YouTube has barred Sky News Australia, owned by billionaire media mogul Rupert Murdoch, from posting content on the platform over violating YouTube’s COVID-19 misinformation policy.
The platform removed videos from Sky News and issued a “strike” to the channel, YouTube spokesperson Ivy Choi said.
The strike means the channel is barred from posting videos for one week. If a channel receives three strikes within 90 days, it will be permanently banned, based on the platform’s guidelines.
“We have clear and established COVID-19 medical misinformation policies based on local and global health authority guidance, to prevent the spread of COVID-19 misinformation that could cause real-world harm,” Choi said in a statement.
Sky News digital editor Jack Houghton wrote an article published Sunday criticizing the decision.
Houghton said the videos “deemed unpalatable for societal consumption” included debates over whether “masks were effective and whether lockdowns were justified when considering their adverse health outcomes.”
In a statement, Sky News Australia further pushed back, saying it “expressly rejects that any host has ever denied the existence of Covid-19 as was implied, and no such videos were ever published or removed,” CNN reported.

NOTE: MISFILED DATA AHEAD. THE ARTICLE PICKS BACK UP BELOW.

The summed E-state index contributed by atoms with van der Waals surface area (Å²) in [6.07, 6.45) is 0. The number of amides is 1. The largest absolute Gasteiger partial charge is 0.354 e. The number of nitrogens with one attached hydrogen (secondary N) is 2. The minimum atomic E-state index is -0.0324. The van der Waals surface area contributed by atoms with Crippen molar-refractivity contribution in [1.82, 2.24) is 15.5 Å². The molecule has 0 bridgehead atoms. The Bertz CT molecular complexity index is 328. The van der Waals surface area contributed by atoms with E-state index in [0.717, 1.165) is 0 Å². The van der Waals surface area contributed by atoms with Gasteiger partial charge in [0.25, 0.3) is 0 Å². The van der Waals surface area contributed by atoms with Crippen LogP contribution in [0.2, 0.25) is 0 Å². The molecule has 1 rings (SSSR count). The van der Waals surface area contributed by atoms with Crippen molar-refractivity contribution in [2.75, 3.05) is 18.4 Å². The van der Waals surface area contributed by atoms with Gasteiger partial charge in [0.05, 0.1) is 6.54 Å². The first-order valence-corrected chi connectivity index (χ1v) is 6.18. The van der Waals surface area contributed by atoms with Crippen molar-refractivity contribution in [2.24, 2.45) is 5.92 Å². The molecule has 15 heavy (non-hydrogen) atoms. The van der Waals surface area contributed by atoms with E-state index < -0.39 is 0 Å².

Houghton also accused YouTube’s implementation of its policy as “censorship” based on the “political persuasion of the person making the comments.”
Choi, however, said YouTube’s policies are applied “equally for everyone regardless of uploader.”
There are also exceptions in place for some violative content, including COVID-19 misinformation, that include “education, documentary scientific and artistic context.” According to YouTube, there are at least a handful of videos on Sky News Australia’s channel that have such context that were not removed by the platform.
On the other side of the issue, YouTube has been pressed by advocates and Democrats in the U.S. to take a tougher stance against rooting out COVID-19 misinformation — especially as the number of cases rise amid the spread of the highly contagious delta variant.
In Australia, surging cases have pushed the country back into lockdowns. The lockdowns have been met with confrontation and protests.